High school students seeking admission to institutions of higher learning have traditionally had to choose from a limited number of options for aptitude exams accepted on college applications.
Tests such as the SAT and ACT are aligned with Common Core, but as more states reject and replace these national curriculum standards, the need for alternative college testing has become clear.
‘Restore Educational Freedom’
The Vector Assessment of Readiness for College (Vector ARC) is being designed as an alternative college aptitude test that Vector ARC’s website is branding as “non-Common Core” and created to “restore educational freedom.”
Julie West, Vector ARC spokeswoman, and “a team of educators, professionals, and policy makers” developed the Vector ARC exam, and have labeled it as “the assessment their peers have been seeking.”
“Our mission is to preserve and restore academic freedom while providing students an equitable assessment,” West said. “ARC is not linked to any specific set of standards.”
Test writers are currently recruiting participants for beta testing of the exam, the content of which West says reflects more traditional educational standards than Common Core.
“Classic literature and framing documents are featured, rather than more controversial Common Core or AP readings,” West said.
“Although beta testing to date has focused on homeschool students, we believe high-achieving students, socioeconomically disadvantaged students, those from private schools, and those in districts that have not fully implemented Common Core will all benefit from ARC,” West said.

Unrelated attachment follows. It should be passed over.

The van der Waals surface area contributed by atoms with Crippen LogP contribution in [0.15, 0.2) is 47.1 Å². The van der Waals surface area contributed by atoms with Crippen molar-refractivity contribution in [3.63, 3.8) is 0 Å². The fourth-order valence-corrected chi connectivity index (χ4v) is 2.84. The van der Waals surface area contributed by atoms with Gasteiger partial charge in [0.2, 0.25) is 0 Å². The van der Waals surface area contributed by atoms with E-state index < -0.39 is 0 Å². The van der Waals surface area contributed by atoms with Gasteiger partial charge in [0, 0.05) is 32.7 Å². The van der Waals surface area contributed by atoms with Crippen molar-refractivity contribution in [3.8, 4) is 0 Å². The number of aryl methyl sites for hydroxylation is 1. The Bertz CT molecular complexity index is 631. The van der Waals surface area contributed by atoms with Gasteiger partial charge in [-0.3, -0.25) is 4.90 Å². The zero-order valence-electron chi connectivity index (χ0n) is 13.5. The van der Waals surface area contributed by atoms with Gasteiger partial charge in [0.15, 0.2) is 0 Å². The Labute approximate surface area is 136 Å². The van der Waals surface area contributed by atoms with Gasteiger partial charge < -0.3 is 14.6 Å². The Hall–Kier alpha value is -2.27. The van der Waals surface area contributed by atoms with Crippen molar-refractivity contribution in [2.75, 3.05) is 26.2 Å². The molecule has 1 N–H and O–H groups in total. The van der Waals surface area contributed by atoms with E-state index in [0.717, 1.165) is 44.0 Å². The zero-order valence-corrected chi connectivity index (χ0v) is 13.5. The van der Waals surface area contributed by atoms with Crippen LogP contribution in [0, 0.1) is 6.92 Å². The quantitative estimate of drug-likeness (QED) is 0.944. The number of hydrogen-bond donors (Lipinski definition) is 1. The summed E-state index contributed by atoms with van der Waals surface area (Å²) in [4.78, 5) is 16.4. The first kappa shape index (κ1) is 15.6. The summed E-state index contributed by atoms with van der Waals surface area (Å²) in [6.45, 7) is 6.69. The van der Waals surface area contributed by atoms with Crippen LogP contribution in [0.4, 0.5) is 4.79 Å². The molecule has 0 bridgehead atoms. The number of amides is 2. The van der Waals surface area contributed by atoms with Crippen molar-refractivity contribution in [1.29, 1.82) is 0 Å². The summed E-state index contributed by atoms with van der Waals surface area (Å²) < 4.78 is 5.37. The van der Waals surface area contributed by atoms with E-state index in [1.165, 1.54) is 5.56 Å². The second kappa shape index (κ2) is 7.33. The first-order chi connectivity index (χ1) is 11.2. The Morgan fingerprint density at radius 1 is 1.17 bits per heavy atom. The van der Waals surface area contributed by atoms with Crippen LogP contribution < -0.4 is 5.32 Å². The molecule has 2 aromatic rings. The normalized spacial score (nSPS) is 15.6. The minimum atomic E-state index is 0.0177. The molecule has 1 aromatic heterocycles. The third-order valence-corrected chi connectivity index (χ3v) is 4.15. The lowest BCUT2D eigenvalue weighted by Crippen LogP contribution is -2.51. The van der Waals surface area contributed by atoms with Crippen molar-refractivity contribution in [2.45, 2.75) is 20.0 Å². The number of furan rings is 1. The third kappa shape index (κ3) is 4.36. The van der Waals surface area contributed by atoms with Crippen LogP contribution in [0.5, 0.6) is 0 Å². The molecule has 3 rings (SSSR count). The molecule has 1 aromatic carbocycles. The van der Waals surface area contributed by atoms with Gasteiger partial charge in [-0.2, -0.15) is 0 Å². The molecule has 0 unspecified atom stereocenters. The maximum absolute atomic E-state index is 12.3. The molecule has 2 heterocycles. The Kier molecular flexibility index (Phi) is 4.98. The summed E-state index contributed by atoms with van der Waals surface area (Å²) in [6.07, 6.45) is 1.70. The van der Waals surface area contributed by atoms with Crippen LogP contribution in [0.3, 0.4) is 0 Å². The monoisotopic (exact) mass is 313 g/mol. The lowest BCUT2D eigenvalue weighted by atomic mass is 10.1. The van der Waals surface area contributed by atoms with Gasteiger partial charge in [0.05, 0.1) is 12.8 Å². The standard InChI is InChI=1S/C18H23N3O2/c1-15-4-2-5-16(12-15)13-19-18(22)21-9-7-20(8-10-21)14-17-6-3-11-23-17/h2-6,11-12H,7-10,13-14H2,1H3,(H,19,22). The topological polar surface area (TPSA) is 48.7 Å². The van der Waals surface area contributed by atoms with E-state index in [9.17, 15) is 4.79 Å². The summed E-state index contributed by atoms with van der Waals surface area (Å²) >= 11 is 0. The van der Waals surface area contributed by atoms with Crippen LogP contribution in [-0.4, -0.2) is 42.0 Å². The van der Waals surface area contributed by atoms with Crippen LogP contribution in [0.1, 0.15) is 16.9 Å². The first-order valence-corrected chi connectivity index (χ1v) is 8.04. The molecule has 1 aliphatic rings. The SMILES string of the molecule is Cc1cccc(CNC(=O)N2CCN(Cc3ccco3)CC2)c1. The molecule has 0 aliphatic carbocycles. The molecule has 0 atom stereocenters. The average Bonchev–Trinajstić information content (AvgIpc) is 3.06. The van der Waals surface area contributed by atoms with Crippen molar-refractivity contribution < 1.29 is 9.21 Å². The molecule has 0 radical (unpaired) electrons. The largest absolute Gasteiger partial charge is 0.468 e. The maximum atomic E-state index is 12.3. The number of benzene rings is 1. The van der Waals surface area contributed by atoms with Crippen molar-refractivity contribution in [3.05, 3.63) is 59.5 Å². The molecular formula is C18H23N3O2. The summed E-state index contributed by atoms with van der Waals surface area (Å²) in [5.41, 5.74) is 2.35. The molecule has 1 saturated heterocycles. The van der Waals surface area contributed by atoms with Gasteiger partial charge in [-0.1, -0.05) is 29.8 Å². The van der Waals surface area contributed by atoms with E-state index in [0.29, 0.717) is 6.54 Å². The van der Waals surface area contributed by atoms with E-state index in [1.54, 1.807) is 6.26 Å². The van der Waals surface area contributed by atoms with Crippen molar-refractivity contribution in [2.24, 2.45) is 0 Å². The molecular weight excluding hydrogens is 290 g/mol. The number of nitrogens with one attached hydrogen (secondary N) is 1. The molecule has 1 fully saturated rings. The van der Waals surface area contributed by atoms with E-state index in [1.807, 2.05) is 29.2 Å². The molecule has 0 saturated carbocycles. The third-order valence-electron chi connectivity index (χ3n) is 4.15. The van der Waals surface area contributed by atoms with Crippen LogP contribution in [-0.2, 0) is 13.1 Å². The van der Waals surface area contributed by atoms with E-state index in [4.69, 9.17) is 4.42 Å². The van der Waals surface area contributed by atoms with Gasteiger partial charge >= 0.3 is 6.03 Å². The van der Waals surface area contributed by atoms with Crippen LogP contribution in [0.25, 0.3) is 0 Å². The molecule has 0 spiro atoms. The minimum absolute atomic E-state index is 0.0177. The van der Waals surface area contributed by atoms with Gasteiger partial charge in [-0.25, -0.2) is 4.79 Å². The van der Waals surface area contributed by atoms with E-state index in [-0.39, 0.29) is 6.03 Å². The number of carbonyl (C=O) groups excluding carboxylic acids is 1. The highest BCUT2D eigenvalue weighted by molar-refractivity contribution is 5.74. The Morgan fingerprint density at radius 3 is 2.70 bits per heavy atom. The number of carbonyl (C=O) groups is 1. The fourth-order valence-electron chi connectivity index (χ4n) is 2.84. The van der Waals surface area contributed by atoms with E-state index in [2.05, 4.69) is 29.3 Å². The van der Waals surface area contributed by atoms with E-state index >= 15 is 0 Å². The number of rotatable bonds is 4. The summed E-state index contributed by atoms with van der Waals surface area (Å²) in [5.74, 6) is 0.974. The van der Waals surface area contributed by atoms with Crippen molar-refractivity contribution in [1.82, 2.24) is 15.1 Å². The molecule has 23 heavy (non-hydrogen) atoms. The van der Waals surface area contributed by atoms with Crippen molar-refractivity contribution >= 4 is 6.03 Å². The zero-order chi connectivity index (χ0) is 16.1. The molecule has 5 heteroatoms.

Seen as ‘Promising’ Alternative
David Anderson, the head of Asora Education, says Vector ARC could become a viable alternative to Common Core-aligned college entrance exams, but he says more research on the test is needed.
“The Vector ARC is promising, but is not in operation yet,” Anderson said. “It is in beta testing. Some kind of validation research will be needed to certify its value.”
Anderson says something must be done to restore academic honesty to the education system, because Common Core is already undermining the higher-education system in addition to K–12 education.
“Common Core is effectively dumbing-down these colleges,” Anderson said. “It’s an indirect effect of Common Core and is caused by the enormous pressure put on states to revise how they conduct remedial education in state-run colleges.
“If ACT continues to use some of these state-run colleges in its methodology for connecting grades in entry-level courses with the scores students obtained on the ACT tests, it will have a bad effect,” said Anderson.
Michael McGrady ([email protected]) writes from Colorado Springs, Colorado.